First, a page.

It offers a lot of different workout modes

This watch may be focused on runners, but it caters to those of you who are not in that specter. If you’re looking to do some other type of exercise, chances are this watch can track it. There are tons of different workouts on offer, ranging from indoor and outdoor runs, to swimming, hiking, skiing, cycling, and so on. If you’ve used any of Huawei’s recent smartwatches, you’ll know exactly what to expect.

Widgets are also a part of the package

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Some useful widgets are included on the watch itself, for both exercise and general health widgets as well. This watch can monitor your heart rate (24/7, if you want), while the Sp02 tracking is also a part of the package. A dual-band five-system GNSS positioning system is also a part of the package. Heart rate tracking worked really well during my testing, while the GPS did its job really well too. There were a couple of times when it skipped a beat in the location tracking department, but it quickly came to its senses. Do note that my testing was limited to running (indoor and outdoor) and cycling.

The battery life is excellent, and one of the Watch GT Runner’s strongest selling points

One thing that is very important to me when it comes to smartwatches is… battery life. Not many smartwatches deliver in this regard. Apple’s watches, and Wear OS watches really lack in the battery life department. I do believe that smartwatches should be able to last at least a week on a single charge. If you’re with me on that, then you’ll be happy to hear that the Huawei Watch GT Runner delivers.

It can keep you going up to two weeks on a single charge

Huawei says that this smartwatch can keep you going for two weeks, though that will realistically be closer to a week or a week and a half, depending on what features you use, and how strongly you push the watch. I averaged a week and a half on it, which are great results. If you’re a light user, that two-week battery life is promised, which is astounding. Not only is it a full-fledged smartwatch with all the features you can expect, but it also has a big, beautiful display. It makes you wonder why can’t Apple and a bunch of other OEMs come close to this battery life.

Wireless charging is supported

The Huawei Watch GT Runner also supports wireless charging. This is not the company’s first smartwatch to deliver that, however. The Huawei Watch 3 and Watch GT 3 both offered wireless charging. Watches that came before them did not, however. It’s nice to see that wireless charging is here, though, and the watch does ship with a charger. A charging cradle is included in the box, and it’s really simple to use. It also charges the watch quite fast, as we’re not looking at a huge smartphone-like battery here. The Watch GT Runner more than delivers in the battery life department.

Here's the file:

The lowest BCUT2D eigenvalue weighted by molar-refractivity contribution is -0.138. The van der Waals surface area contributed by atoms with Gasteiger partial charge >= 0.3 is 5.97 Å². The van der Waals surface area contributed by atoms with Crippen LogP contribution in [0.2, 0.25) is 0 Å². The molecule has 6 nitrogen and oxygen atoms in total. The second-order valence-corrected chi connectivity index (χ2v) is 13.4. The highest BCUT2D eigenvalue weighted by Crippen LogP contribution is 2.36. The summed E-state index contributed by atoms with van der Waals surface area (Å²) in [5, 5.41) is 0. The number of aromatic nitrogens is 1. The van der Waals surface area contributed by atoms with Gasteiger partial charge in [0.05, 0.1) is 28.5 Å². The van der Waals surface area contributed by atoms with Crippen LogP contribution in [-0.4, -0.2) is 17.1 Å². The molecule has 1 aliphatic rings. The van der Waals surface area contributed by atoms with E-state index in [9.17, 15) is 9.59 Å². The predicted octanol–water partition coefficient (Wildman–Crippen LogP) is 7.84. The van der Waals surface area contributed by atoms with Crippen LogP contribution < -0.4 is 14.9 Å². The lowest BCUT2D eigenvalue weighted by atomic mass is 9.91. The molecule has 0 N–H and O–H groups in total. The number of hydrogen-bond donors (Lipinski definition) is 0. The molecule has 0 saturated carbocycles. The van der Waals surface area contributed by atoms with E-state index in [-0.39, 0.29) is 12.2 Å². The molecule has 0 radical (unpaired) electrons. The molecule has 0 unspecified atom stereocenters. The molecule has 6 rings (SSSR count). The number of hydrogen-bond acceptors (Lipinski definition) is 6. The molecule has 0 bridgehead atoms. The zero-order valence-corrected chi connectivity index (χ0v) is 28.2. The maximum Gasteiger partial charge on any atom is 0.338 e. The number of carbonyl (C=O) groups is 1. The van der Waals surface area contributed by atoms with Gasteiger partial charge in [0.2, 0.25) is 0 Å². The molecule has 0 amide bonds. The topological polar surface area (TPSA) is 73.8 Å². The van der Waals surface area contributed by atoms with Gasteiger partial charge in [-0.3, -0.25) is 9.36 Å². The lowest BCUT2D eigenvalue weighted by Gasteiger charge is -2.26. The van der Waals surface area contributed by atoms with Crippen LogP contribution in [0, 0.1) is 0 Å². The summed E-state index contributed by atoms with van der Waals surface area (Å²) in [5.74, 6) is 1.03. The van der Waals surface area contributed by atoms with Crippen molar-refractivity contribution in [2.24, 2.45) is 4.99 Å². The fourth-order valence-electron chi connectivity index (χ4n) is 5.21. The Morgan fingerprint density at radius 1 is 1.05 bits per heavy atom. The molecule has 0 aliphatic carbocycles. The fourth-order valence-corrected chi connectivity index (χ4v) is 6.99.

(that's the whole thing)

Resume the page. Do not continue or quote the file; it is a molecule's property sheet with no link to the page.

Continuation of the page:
Both a speaker and a microphone are included

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The Huawei Watch GT Runner does feature both a microphone, and a speaker. In other words, this watch doesn’t rely solely on haptic feedback. If you want, you can get it to notify you of new messages via sound as well. On top of that, you can communicate with someone by using the watch. If you’re one of those people who like taking voice calls on your smartwatch, you can easily do that. Needless to say, this speaker is not as good as the ones on smartphones, as it’s considerably smaller. Still, you can easily hear what’s being said, unless your environment is really loud. Truth be said, this speaker sounded really similar to the speaker its predecessors offered.

The microphone is okay, but don’t expect miracles

In regards to the microphone, well, it’s okay. People I talked to noticed that I sound different than when I talk via the phone, but that’s only normal. They did say the quality is not as good, but that they don’t have a problem hearing me. I tried talking through it both in a quiet environment, and in a noisy environment (walking down the street). Needless to say, the second scenario was a bit more problematic. Still, it’s doable, and better than on most smartwatches I’ve used.

The Huawei Watch GT Runner is an excellent watch, and one of my favorites thus far

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So, the bottom line is, is this smartwatch worth the money? I’d say so. This may not be one of the cheaper watches in the market, but it is one that will likely serve you well for years to come. Not only does it both feel and look premium, but it can pass as a business watch as well, despite its fitnessy nature. This is one of my favorite smartwatch designs thus far. The Huawei Watch GT Runner offers great battery life, has a big, beautiful display, a bevy of fitness and health features, and it also charges wirelessly. Huawei did a great job here.